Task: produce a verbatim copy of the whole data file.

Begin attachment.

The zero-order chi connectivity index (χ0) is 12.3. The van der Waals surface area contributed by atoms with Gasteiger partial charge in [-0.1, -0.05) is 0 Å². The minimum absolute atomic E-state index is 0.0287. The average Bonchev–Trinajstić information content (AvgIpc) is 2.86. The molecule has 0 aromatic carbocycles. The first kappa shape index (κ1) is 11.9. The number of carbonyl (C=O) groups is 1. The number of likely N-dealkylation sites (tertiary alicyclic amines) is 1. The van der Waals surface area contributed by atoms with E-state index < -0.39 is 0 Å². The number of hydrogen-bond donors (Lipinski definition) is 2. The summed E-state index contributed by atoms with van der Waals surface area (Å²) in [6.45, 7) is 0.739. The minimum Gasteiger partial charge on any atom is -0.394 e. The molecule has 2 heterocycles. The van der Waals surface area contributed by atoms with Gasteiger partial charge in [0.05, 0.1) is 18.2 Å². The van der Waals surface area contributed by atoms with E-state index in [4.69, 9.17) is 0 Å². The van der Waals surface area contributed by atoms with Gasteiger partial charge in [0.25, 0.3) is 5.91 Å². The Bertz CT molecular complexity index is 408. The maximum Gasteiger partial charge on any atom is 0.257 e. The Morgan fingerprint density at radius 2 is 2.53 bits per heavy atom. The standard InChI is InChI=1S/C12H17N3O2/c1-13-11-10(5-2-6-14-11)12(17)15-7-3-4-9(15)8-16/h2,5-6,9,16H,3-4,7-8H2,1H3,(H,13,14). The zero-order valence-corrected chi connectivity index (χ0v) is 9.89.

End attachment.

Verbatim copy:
The zero-order chi connectivity index (χ0) is 12.3. The van der Waals surface area contributed by atoms with Gasteiger partial charge in [-0.1, -0.05) is 0 Å². The minimum absolute atomic E-state index is 0.0287. The average Bonchev–Trinajstić information content (AvgIpc) is 2.86. The molecule has 0 aromatic carbocycles. The first kappa shape index (κ1) is 11.9. The number of carbonyl (C=O) groups is 1. The number of likely N-dealkylation sites (tertiary alicyclic amines) is 1. The van der Waals surface area contributed by atoms with E-state index < -0.39 is 0 Å². The number of hydrogen-bond donors (Lipinski definition) is 2. The summed E-state index contributed by atoms with van der Waals surface area (Å²) in [6.45, 7) is 0.739. The minimum Gasteiger partial charge on any atom is -0.394 e. The molecule has 2 heterocycles. The van der Waals surface area contributed by atoms with Gasteiger partial charge in [0.05, 0.1) is 18.2 Å². The van der Waals surface area contributed by atoms with E-state index in [4.69, 9.17) is 0 Å². The van der Waals surface area contributed by atoms with Gasteiger partial charge in [0.25, 0.3) is 5.91 Å². The Bertz CT molecular complexity index is 408. The maximum Gasteiger partial charge on any atom is 0.257 e. The Morgan fingerprint density at radius 2 is 2.53 bits per heavy atom. The standard InChI is InChI=1S/C12H17N3O2/c1-13-11-10(5-2-6-14-11)12(17)15-7-3-4-9(15)8-16/h2,5-6,9,16H,3-4,7-8H2,1H3,(H,13,14). The zero-order valence-corrected chi connectivity index (χ0v) is 9.89.